New Delhi: concerns from High Court lawyers
The so-called service tax was first mooted two years ago in the national budget, with the move dividing practitioner opinion across the country’s legal profession. Now, according to a report on local web site Live Mint, published in conjunction with Legally India, the finance ministry has conceded several points, which has only served to muddy the waters further.
In essence, according to the report, individual lawyers and law firms are subject to the legal services tax unless they are advising another lawyer or law firm, any person other than a business entity, or a business with a turnover of up to 1million rupees.
Considerable confusion existed over whether services provided by Indian law firms to foreign clients would be subject to the tax. But according to the report, the position has been clarified -- those services are taxable because they are provided within India.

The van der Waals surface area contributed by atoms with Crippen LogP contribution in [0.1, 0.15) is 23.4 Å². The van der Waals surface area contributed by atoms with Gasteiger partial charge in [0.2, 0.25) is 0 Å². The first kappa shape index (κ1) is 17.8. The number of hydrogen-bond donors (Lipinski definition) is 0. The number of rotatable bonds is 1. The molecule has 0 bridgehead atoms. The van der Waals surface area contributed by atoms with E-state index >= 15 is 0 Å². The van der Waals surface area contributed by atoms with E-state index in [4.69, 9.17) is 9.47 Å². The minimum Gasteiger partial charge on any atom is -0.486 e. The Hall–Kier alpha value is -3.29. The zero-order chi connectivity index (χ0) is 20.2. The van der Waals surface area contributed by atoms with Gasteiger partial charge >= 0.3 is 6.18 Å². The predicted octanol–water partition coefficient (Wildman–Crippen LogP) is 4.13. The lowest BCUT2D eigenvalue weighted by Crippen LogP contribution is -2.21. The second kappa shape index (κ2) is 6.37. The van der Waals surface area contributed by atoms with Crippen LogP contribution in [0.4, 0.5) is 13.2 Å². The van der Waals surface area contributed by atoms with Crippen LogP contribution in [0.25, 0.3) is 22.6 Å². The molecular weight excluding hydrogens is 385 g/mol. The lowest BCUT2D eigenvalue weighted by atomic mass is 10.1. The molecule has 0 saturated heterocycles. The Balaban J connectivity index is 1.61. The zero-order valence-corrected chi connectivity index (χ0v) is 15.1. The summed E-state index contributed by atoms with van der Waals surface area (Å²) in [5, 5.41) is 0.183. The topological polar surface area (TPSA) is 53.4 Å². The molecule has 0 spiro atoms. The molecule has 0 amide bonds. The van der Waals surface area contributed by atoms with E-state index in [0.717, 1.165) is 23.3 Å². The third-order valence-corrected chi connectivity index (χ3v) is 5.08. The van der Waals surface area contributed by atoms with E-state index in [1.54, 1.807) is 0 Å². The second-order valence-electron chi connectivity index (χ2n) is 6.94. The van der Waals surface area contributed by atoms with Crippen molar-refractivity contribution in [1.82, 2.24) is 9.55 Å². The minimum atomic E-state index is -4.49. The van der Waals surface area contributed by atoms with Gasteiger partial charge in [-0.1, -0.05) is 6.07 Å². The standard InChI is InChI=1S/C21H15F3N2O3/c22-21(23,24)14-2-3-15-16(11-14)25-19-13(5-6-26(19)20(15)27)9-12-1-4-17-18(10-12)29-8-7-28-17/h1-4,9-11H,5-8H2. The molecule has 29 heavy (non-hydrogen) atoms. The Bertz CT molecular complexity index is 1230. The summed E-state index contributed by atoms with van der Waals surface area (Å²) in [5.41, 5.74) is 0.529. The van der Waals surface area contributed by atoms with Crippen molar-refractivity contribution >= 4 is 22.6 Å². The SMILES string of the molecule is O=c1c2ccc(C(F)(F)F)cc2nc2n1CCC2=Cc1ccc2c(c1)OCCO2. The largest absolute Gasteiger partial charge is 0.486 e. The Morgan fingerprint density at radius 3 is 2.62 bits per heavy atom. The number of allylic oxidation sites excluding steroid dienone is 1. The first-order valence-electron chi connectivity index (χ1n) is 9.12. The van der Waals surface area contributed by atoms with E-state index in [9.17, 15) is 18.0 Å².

Just as there is uncertainty over the practicalities of the tax, there is disagreement over its wider implications to the legal profession. Asked whether treatment of foreign companies under the tax regime presented Indian firms with a problem, Lalit Bhasin, chairman of the Society of Indian Law Firms was nonchalant. ‘Not really,’ he said. ‘One is reconciled to this, that service tax has to be paid.’
But others are less relaxed. Amarjit Singh Chandhoik, president of the Delhi High Court Bar Association, told the web site: ‘We are not happy with the situation because in this country the constitution provides justice for everybody, so you can’t tax the justice delivery system.’